Presentation on theme: "CREATING THE CONSTITUTION"— Presentation transcript:
1CREATING THE CONSTITUTION Lesson 2.4CREATING THE CONSTITUTION
2ESSENTIAL QUESTIONS Creating the Constitution Who were the Framers of the Constitution?What were the differences between the Virginia Plan and the New Jersey Plan?What were some of the compromises on which the Constitutional Convention agreed?What sources did the delegates draw on and how did they react when they completed the Constitution?
4Different Constitutional Plans The Virginia PlanThree branches of governmentBicameral legislature“National Executive” and “National Judiciary”Representation in Congress based on the population of the statesFavored by the states with large populationsThe New Jersey PlanUnicameral CongressEqual representation for States of different sizesMore than one federal executivePreferred by the smaller states
5Constitutional Compromises The Connecticut CompromiseDelegates agreed on a bicameral Congress, one segment with equal representation for States, and the other with representation proportionate to the States’ populations.The Three-fifths CompromiseThe Framers decided to count a slave as three-fifths of a person when determining the population of a State.The Commerce and Slave Trade CompromiseCongress was forbidden from taxing exported goods, and was not allowed to act on the slave trade for 20 years.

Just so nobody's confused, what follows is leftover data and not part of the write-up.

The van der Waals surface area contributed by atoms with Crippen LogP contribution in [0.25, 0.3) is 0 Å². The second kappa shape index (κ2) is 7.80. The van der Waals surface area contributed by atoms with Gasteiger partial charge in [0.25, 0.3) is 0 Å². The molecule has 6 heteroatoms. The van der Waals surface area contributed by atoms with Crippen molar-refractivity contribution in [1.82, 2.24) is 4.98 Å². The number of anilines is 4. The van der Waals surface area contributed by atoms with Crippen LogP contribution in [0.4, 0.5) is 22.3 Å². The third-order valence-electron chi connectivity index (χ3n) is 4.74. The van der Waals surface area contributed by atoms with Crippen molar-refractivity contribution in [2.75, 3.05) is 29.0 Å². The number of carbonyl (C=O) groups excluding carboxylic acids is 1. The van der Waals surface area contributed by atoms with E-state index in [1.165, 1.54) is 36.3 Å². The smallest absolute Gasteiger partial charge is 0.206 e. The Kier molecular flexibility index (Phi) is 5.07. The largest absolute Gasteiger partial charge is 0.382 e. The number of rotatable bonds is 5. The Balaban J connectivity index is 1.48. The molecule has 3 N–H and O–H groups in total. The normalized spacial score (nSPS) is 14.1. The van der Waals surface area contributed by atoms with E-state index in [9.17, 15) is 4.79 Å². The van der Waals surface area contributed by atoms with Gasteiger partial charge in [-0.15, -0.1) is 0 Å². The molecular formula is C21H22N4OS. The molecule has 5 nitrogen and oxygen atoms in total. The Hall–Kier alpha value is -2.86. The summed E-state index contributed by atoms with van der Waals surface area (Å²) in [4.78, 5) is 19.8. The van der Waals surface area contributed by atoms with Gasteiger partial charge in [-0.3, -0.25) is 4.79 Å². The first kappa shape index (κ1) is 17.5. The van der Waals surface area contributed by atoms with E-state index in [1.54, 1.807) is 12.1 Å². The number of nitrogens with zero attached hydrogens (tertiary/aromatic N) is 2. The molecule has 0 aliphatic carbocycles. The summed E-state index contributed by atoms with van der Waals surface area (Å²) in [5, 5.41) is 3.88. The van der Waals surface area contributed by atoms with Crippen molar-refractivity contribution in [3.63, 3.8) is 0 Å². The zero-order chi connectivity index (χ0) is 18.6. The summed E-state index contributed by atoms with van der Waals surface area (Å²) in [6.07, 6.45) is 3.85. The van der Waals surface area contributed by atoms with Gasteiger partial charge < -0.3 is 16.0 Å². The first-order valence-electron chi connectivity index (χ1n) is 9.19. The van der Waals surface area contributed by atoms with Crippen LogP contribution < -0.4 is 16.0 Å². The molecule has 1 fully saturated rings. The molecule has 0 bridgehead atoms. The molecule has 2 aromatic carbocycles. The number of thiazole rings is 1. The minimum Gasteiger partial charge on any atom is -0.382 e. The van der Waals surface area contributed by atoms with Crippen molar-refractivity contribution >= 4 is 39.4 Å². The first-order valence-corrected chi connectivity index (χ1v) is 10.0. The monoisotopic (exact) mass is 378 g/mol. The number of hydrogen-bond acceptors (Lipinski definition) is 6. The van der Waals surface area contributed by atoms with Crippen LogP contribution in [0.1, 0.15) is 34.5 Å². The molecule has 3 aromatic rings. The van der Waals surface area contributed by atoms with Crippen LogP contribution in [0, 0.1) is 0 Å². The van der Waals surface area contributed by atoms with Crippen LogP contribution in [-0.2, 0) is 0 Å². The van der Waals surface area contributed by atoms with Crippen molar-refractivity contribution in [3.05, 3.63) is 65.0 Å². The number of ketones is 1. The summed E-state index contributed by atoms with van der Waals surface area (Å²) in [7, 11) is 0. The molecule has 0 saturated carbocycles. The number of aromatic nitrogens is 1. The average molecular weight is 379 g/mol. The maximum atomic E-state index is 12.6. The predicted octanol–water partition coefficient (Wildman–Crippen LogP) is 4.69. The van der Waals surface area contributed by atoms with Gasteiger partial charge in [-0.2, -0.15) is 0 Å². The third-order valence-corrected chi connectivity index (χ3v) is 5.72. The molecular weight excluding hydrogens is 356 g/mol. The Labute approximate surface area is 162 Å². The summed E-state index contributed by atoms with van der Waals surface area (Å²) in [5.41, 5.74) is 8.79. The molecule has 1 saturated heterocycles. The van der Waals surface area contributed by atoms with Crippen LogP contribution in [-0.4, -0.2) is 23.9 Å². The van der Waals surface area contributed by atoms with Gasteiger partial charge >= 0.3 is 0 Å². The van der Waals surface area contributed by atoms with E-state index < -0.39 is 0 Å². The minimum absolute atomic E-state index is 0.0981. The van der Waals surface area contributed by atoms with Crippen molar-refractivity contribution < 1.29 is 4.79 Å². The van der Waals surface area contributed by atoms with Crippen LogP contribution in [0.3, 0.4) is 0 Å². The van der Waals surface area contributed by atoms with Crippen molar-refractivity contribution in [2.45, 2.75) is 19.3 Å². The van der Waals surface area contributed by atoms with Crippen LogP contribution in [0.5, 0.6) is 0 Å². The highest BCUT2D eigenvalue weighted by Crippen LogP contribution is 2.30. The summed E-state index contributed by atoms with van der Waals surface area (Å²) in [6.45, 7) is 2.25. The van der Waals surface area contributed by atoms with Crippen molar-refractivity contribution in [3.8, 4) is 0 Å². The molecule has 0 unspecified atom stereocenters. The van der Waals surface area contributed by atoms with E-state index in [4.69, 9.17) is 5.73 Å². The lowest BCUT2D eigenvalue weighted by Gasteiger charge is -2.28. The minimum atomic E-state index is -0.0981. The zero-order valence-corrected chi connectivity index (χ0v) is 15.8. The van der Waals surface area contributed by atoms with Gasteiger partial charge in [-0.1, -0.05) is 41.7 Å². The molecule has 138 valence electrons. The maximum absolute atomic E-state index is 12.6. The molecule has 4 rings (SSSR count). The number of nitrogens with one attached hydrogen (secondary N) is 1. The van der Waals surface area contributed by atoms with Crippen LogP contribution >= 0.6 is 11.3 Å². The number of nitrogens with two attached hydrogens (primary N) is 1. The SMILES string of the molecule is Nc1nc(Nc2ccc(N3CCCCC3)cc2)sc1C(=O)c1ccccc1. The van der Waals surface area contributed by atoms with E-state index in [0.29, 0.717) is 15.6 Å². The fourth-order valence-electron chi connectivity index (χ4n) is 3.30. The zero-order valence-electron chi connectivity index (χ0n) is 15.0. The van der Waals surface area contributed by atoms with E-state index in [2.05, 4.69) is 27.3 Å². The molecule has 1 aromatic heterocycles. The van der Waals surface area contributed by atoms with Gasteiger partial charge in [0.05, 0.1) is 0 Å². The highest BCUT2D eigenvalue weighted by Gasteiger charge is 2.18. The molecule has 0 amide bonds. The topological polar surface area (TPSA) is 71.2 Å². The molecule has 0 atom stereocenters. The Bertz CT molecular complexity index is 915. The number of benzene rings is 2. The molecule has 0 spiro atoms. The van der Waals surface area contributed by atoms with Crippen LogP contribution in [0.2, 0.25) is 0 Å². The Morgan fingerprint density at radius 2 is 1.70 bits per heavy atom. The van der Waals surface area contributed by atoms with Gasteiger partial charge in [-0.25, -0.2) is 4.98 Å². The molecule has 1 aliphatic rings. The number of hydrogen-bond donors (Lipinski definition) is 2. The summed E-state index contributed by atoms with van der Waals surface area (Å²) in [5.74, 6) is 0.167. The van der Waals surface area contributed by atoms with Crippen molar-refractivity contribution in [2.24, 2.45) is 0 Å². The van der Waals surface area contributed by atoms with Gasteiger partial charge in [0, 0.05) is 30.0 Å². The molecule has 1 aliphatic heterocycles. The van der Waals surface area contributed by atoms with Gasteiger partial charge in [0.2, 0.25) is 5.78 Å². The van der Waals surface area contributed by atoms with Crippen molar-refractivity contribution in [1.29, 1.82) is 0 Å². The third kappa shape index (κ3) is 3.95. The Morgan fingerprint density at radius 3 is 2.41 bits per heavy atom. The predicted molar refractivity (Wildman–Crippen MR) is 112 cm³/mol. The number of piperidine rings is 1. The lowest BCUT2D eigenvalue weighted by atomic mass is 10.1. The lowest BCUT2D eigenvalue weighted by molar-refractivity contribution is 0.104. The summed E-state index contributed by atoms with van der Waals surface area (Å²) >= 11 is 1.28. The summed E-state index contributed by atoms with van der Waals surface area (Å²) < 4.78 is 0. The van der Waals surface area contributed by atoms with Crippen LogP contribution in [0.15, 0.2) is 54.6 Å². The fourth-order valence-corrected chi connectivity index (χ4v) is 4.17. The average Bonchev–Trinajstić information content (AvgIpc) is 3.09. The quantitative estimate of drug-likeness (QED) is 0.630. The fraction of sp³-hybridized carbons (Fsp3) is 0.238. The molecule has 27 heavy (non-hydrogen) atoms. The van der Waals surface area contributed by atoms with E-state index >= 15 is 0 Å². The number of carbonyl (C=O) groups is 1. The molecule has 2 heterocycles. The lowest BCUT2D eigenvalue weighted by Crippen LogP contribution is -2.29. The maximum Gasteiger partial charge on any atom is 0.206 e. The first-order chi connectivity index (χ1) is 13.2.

6Influences on and Reactions to the New Constitution The Framers were familiar with the political writings of their time, such as works by Jean Jacques Rousseau and John Locke.They also were seasoned, variously, by the Second Continental Congress, the Articles of Confederation and experiences with their own State governments.ReactionsWhen the Constitution was complete, the Framers’ opinions of their work varied. Some were disappointed, like George Mason of Virginia, who opposed the Constitution until his death in 1792.Most agreed with Ben Franklin’s thoughts when he said,“From such an assembly [of fallible men] can a perfect production be expected? It…astonishes me, Sir, to find this system approaching so near to perfection as it does…”